V. Stiviano Says Donald Sterling is Not a Racist

ABC handout of Barbara Walters interviewing V. Stiviano in Los Angeles
ABC/Reuters Barbara Walters interviews Los Angeles Clippers owner Donald Sterling's female companion, V. Stiviano, in Los Angeles in this handout picture taken May 2, 2014, courtesy of ABC.

The woman who Clippers owner Donald Sterling made racist remarks to in a leaked audio recording blames the comments on his upbringing. "He was brought up to believe these things ... But through his actions he's shown that he's not a racist," she said

V. Stiviano says that the disgraced Los Angeles Clippers owner Donald Sterling is not racist, but said she had “very many” conversations like the recorded one that led to his expulsion from the NBA.

“There’s been a number of occasions where Mr. Sterling and I had conversations just like this one. This was one of very many,” Stiviano told Barbara Walters on ABC’s 20/20 in an interview that aired Friday night. “Part of what the world heard was only 15 minutes. There’s a number of other hours that the world doesn’t know.”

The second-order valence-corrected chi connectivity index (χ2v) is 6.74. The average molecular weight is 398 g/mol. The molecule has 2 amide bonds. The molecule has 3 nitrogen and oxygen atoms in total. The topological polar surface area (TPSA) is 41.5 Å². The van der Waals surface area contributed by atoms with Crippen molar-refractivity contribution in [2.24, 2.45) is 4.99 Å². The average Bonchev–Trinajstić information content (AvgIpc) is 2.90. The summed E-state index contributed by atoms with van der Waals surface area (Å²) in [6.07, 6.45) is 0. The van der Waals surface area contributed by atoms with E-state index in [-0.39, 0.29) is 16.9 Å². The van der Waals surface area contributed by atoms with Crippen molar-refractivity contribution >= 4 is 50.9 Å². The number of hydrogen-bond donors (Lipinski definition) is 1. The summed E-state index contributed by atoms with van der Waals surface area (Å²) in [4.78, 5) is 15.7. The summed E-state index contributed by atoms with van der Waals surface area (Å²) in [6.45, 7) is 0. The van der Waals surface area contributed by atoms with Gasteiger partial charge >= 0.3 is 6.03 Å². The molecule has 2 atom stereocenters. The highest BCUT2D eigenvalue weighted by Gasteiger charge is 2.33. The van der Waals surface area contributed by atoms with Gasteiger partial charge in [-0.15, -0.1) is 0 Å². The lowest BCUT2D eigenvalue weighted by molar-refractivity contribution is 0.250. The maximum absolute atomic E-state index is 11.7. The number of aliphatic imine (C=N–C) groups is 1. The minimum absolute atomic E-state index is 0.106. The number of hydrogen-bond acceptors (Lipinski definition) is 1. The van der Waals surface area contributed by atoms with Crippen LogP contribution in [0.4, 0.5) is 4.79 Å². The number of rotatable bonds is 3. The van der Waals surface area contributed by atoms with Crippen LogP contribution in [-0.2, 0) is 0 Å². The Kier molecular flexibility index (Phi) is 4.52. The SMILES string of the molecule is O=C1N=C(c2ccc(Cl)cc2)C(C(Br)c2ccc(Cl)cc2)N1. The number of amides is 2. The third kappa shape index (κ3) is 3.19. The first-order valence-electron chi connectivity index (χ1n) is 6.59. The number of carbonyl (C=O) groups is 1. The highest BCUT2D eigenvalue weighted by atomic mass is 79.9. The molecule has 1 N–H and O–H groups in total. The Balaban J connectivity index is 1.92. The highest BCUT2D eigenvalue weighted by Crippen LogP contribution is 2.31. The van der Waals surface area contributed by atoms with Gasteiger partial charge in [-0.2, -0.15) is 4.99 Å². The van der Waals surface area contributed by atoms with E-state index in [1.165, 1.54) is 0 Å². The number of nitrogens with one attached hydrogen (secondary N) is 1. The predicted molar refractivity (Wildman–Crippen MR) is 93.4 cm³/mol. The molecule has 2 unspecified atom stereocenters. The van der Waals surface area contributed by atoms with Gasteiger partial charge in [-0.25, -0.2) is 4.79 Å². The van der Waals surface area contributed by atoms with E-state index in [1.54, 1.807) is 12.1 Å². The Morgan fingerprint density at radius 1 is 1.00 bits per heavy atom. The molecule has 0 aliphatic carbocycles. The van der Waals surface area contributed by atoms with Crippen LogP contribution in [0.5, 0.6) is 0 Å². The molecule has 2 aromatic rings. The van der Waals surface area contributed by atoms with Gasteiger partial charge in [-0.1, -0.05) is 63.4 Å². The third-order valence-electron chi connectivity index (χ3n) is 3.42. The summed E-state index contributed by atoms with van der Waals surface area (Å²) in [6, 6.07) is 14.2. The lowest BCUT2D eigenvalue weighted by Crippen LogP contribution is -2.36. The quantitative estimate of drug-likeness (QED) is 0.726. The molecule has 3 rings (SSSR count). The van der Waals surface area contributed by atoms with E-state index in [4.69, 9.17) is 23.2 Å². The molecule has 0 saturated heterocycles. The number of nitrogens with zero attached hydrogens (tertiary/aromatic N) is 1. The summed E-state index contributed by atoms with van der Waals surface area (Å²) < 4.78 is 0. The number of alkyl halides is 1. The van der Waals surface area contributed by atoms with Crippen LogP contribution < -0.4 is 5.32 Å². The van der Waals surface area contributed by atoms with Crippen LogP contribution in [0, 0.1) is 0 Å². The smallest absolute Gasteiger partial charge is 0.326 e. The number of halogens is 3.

Stiviano is the woman heard on the audio recording of Donald Sterling making inflammatory racial remarks, including telling Stiviano she should not post online photos of herself with black people, or bring black people to Clippers games.

She is also said to be the girlfriend of Sterling and is currently being sued by the ex-LA Clippers owner for allegedly accepting millions in gifts from him, though Stiviano denied they are romantically involved.

“I’m Mr. Sterling’s everything. I’m his confidante, his best friend, his silly rabbit,” she said. “I joke around and I make him laugh. I do things that some people find very silly and I do things that sometimes people can’t understand our relationship.”

Stiviano said that she does not believe Sterling is racist, and that he “comes from a different generation than I am.”

“I think he was brought up to believe these things … segregation, whites and blacks. But through his actions he’s shown that he’s not a racist. He’s shown to be a very generous and kind man,” she said. When asked if Sterling should apologize for his remarks, Stiviano said “absolutely.”

Sterling paid a $2.76 million settlement in 2009 to resolve a federal lawsuit in which he was accused of systematically excluding blacks and Hispanics from his rental properties.

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